It seems so long ago, doesn't it? Remember when all we needed to think about was who Bill Clinton was sleeping with, or whether President Bush would be spectacularly ungrammatical, or whether Bill Gates was obscenely rich, or merely too rich?
Remember when we could be the most powerful, prosperous, and peaceful nation that the world had ever known, apparently without consequence? Remember when we thought that the tumult, hatred, and craziness that consumes much of the world could never touch us?
That's all finished now.
I spent Tuesday morning as most of us did; huddled before the TV set with families, friends or coworkers, watching our world change. What did we feel? Horror, pity, fear, anger, compassion -- and, above all, bewilderment.
How did it happen? Why did it happen? How could we have prevented it? And why us? What interest could an act of terrorism of this magnitude possibly serve?
Ordinary Americans, at peace with themselves and, they thought, the world, brutally murdered. We have an enemy; powerful, determined, implacable, whose dimensions we're just beginning to grasp, whose nature we've never bothered to understand. At this writing, it seems clear that these coordinated attacks were mounted by a group or groups deeply rooted in the multiple conflicts of the Islamic world.
In our dim way, we've understood that there are a lot of folks in the Middle East who, for reasons that we don't really understand, despise us and hold us responsible for their misery.
We've tended to give them shadowy identities -- meaningless labels that have allowed us to think that we knew something, when in fact we knew nothing. Osama bin Laden' Palestinian radicals, Saddam Hussein. The labels allowed us to think that our enemies were just a few angry radicals, when in fact much of the Arab world was, and is, consumed with hatred of America.
In virtually every country in the Middle East, the great majority of poor male children receive their only education at neighborhood religious schools, where they are taught by Muslim clerics. The content varies little; students, as far as we know, are taught an aberrant fundamentalist version of Islam, which glorifies martyrdom, excoriates Jews and Christians, and blames the United States for the poverty, social chaos and corruption that plagues the Muslim world.
Like the officially sanctioned anti-Semitism that permeated European society for centuries, and which culminated in the Holocaust, this fundamentalism is the dominant political discourse of many, many millions of people.
We look for metaphors, for some way to make sense of the day. One phrase is on everybody's lips -- Pearl Harbor. A world comes to an end; another begins. But then we knew what to do. We could join the armed forces, or we could simply resolve to work for victory. We knew our enemy. But today, who do we fight? Osama? Whatever Palestinian splinter group we decide to blame?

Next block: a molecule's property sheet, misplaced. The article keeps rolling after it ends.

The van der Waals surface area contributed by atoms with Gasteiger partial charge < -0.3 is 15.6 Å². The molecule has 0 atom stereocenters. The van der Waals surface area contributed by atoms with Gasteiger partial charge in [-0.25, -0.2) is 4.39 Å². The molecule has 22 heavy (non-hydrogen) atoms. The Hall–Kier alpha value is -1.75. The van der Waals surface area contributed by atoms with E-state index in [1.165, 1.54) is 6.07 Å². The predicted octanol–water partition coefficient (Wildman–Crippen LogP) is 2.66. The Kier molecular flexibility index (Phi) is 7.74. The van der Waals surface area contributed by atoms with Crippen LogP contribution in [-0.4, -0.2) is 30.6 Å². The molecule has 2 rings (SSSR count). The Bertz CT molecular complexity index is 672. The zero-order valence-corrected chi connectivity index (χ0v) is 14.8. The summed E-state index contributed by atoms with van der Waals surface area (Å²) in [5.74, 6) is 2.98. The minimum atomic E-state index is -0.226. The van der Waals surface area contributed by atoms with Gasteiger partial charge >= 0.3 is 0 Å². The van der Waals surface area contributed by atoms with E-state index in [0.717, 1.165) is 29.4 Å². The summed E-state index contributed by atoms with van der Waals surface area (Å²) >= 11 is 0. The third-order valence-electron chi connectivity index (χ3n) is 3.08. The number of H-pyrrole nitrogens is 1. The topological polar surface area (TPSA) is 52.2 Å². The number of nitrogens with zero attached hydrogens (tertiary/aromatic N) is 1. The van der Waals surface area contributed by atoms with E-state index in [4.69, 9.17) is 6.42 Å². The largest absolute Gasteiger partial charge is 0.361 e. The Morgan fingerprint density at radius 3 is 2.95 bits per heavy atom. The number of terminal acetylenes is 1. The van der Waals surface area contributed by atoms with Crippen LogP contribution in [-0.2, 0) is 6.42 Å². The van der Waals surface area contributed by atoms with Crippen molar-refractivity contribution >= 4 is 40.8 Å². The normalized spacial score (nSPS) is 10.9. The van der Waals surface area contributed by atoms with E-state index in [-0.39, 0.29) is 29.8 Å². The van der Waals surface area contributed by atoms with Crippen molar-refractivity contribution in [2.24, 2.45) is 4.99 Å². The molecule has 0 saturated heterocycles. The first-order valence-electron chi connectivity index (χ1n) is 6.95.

It's not gonna do any good to launch a bunch of cruise missiles into some desolate Afghan encampment. Our enemy is like a virus, a disease -- it's a disease of words and thoughts, transmitted by thousands of teachers, absorbed by hundreds of thousands of students.
It's not a military problem; like Germany's anti-Semitism, it's a societal infection, a thought disorder that has infected much of the Middle East. It's too late to agonize over the what-ifs and if-onlys. ... Sure, our policies might have been better conceived, or more adroitly executed, but so what?
We need to think about the world more clearly. We need to realize that the war with Iraq, cleverly titled Desert Storm, which for us was a mildly dangerous video game, took the lives of 100,000 young Iraqis. These kids -- confused, young conscripts -- had brothers and sisters, mothers and fathers, friends and lovers. How did they feel after the war? Did they blame Saddam? Most probably, they blamed us, and maybe they swore revenge.
How will we deal with this attack? With the kind of clear-eyed wisdom that, in our history, only Lincoln achieved? Or will we simply become another player in an endless cycle of violence and death?
One thing is clear. If our enemies can persuade scores, hundreds, thousands of young men -- capable, intelligent young men, who can plan and execute the kind of attacks that took place this Tuesday -- to commit themselves to acts of absolute evil, then our nation is in peril.
We can find and label enemies all we want. It won't work. Whom do we smite, with our terrible swift sword?
Let us hope that our president, the leader of this great, free and open country, will rise to this awful challenge, as so many of his predecessors have, and find the strength and wisdom to deal with a new, and terrible, world.
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